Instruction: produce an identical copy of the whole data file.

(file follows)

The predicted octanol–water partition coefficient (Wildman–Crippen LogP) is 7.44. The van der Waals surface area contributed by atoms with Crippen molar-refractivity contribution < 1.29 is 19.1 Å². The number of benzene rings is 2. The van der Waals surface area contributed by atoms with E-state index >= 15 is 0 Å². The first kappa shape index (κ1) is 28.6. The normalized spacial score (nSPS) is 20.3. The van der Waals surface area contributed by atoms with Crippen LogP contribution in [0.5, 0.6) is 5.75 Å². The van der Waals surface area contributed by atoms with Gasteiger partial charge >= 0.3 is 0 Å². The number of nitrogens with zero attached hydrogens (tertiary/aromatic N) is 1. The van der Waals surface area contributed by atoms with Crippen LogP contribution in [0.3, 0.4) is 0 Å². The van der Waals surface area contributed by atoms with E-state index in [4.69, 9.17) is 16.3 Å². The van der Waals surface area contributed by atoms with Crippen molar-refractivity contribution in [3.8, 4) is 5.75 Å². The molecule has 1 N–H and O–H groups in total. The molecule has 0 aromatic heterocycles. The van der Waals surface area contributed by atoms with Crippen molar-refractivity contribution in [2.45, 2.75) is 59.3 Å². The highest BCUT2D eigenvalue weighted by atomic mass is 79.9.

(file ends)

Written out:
The predicted octanol–water partition coefficient (Wildman–Crippen LogP) is 7.44. The van der Waals surface area contributed by atoms with Crippen molar-refractivity contribution < 1.29 is 19.1 Å². The number of benzene rings is 2. The van der Waals surface area contributed by atoms with E-state index >= 15 is 0 Å². The first kappa shape index (κ1) is 28.6. The normalized spacial score (nSPS) is 20.3. The van der Waals surface area contributed by atoms with Crippen LogP contribution in [0.5, 0.6) is 5.75 Å². The van der Waals surface area contributed by atoms with Gasteiger partial charge >= 0.3 is 0 Å². The number of nitrogens with zero attached hydrogens (tertiary/aromatic N) is 1. The van der Waals surface area contributed by atoms with Crippen LogP contribution in [0.3, 0.4) is 0 Å². The van der Waals surface area contributed by atoms with E-state index in [4.69, 9.17) is 16.3 Å². The van der Waals surface area contributed by atoms with Crippen molar-refractivity contribution in [3.8, 4) is 5.75 Å². The molecule has 1 N–H and O–H groups in total. The molecule has 0 aromatic heterocycles. The van der Waals surface area contributed by atoms with Crippen molar-refractivity contribution in [2.45, 2.75) is 59.3 Å². The highest BCUT2D eigenvalue weighted by atomic mass is 79.9.